Subjects/Keywords: Optimal stopping; Endogenous arrival rate; Decision under uncertainty; Investment under uncertainty; Real options

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APA (6th Edition):

-9814-857X. (2018). Experimentation with multiple sources of uncertainty. (Doctoral Dissertation). University of Texas – Austin. Retrieved from http://hdl.handle.net/2152/65837

Note: this citation may be lacking information needed for this citation format:
Author name may be incomplete

Chicago Manual of Style (16th Edition):

-9814-857X. “Experimentation with multiple sources of uncertainty.” 2018. Doctoral Dissertation, University of Texas – Austin. Accessed September 20, 2019. http://hdl.handle.net/2152/65837.

Note: this citation may be lacking information needed for this citation format:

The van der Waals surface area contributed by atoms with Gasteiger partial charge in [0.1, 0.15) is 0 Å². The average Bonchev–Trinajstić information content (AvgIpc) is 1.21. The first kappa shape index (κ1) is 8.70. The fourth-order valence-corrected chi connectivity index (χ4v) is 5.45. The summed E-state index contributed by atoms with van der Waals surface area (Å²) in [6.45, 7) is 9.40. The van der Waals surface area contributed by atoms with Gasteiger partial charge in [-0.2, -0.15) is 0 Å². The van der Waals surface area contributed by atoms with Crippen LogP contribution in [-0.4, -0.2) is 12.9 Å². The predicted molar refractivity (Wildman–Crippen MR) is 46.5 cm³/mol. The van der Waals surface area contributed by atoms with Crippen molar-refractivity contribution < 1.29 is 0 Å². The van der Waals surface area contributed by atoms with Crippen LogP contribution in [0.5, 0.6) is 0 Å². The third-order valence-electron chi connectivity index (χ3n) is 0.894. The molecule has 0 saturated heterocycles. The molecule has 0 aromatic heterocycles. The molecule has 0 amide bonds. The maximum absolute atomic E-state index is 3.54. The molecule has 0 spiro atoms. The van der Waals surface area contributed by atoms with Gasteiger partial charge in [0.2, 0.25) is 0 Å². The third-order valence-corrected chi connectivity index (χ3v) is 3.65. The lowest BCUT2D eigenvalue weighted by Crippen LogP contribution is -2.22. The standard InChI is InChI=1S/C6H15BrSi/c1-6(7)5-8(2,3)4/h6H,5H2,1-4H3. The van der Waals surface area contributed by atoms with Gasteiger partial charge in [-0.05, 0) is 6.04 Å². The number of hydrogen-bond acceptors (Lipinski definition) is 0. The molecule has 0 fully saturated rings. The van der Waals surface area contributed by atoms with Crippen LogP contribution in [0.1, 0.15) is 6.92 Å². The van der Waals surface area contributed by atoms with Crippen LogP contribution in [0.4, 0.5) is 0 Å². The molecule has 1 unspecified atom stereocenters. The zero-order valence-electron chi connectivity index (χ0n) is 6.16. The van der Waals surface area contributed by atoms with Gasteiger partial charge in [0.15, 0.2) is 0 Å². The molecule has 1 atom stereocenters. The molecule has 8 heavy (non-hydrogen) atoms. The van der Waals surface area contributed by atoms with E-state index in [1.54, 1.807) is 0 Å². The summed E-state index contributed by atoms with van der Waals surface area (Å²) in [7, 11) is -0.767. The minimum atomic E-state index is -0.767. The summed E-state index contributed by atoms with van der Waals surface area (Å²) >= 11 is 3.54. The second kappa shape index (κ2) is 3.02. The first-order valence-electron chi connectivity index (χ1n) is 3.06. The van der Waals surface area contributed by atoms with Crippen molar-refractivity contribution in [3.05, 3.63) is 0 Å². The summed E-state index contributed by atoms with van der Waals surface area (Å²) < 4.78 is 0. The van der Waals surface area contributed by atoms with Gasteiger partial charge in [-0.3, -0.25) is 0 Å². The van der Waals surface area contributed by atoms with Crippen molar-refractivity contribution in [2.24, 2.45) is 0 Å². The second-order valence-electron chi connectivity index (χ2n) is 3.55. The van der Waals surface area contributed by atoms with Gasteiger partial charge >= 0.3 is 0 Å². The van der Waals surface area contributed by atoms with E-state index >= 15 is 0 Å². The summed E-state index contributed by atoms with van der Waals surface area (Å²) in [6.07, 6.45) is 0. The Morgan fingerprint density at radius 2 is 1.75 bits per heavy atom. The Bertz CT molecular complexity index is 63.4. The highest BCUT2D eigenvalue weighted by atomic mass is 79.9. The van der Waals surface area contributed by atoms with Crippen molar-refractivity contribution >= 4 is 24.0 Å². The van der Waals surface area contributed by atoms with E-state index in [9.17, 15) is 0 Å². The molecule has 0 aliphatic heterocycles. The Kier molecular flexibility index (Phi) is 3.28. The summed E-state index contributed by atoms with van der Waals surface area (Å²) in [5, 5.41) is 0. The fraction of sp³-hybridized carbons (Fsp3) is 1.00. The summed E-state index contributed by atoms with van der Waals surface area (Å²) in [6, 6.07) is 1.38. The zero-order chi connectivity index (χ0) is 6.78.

Author name may be incomplete

MLA Handbook (7th Edition):

-9814-857X. “Experimentation with multiple sources of uncertainty.” 2018. Web. 20 Sep 2019.

Note: this citation may be lacking information needed for this citation format:
Author name may be incomplete

Vancouver:

-9814-857X. Experimentation with multiple sources of uncertainty. [Internet] [Doctoral dissertation]. University of Texas – Austin; 2018. [cited 2019 Sep 20]. Available from: http://hdl.handle.net/2152/65837.

Note: this citation may be lacking information needed for this citation format:
Author name may be incomplete

Council of Science Editors:

-9814-857X. Experimentation with multiple sources of uncertainty. [Doctoral Dissertation]. University of Texas – Austin; 2018. Available from: http://hdl.handle.net/2152/65837

Note: this citation may be lacking information needed for this citation format:
Author name may be incomplete


Texas A&M University

2. Alhuthali, Ahmed Humaid H. Optimal Waterflood Management under Geologic Uncertainty Using Rate Control: Theory and Field Applications.

Degree: 2010, Texas A&M University